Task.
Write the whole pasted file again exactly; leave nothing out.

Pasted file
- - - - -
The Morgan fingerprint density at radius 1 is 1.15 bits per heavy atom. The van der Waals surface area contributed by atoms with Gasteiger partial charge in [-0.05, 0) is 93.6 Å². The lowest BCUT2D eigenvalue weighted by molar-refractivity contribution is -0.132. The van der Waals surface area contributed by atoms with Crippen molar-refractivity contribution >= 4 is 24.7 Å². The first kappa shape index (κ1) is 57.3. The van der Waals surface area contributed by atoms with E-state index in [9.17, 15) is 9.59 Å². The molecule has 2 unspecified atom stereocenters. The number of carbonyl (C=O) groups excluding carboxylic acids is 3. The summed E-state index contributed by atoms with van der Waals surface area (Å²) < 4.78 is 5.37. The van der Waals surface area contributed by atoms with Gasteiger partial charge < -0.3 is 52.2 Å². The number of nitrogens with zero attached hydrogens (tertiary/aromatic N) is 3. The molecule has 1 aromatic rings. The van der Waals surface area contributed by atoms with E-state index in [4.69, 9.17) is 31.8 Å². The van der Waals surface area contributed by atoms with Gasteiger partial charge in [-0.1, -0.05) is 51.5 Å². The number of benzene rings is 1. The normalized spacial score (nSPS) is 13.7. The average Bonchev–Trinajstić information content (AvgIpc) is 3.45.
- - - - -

The Morgan fingerprint density at radius 1 is 1.15 bits per heavy atom. The van der Waals surface area contributed by atoms with Gasteiger partial charge in [-0.05, 0) is 93.6 Å². The lowest BCUT2D eigenvalue weighted by molar-refractivity contribution is -0.132. The van der Waals surface area contributed by atoms with Crippen molar-refractivity contribution >= 4 is 24.7 Å². The first kappa shape index (κ1) is 57.3. The van der Waals surface area contributed by atoms with E-state index in [9.17, 15) is 9.59 Å². The molecule has 2 unspecified atom stereocenters. The number of carbonyl (C=O) groups excluding carboxylic acids is 3. The summed E-state index contributed by atoms with van der Waals surface area (Å²) < 4.78 is 5.37. The van der Waals surface area contributed by atoms with Gasteiger partial charge < -0.3 is 52.2 Å². The number of nitrogens with zero attached hydrogens (tertiary/aromatic N) is 3. The molecule has 1 aromatic rings. The van der Waals surface area contributed by atoms with E-state index in [4.69, 9.17) is 31.8 Å². The van der Waals surface area contributed by atoms with Gasteiger partial charge in [-0.1, -0.05) is 51.5 Å². The number of benzene rings is 1. The normalized spacial score (nSPS) is 13.7. The average Bonchev–Trinajstić information content (AvgIpc) is 3.45.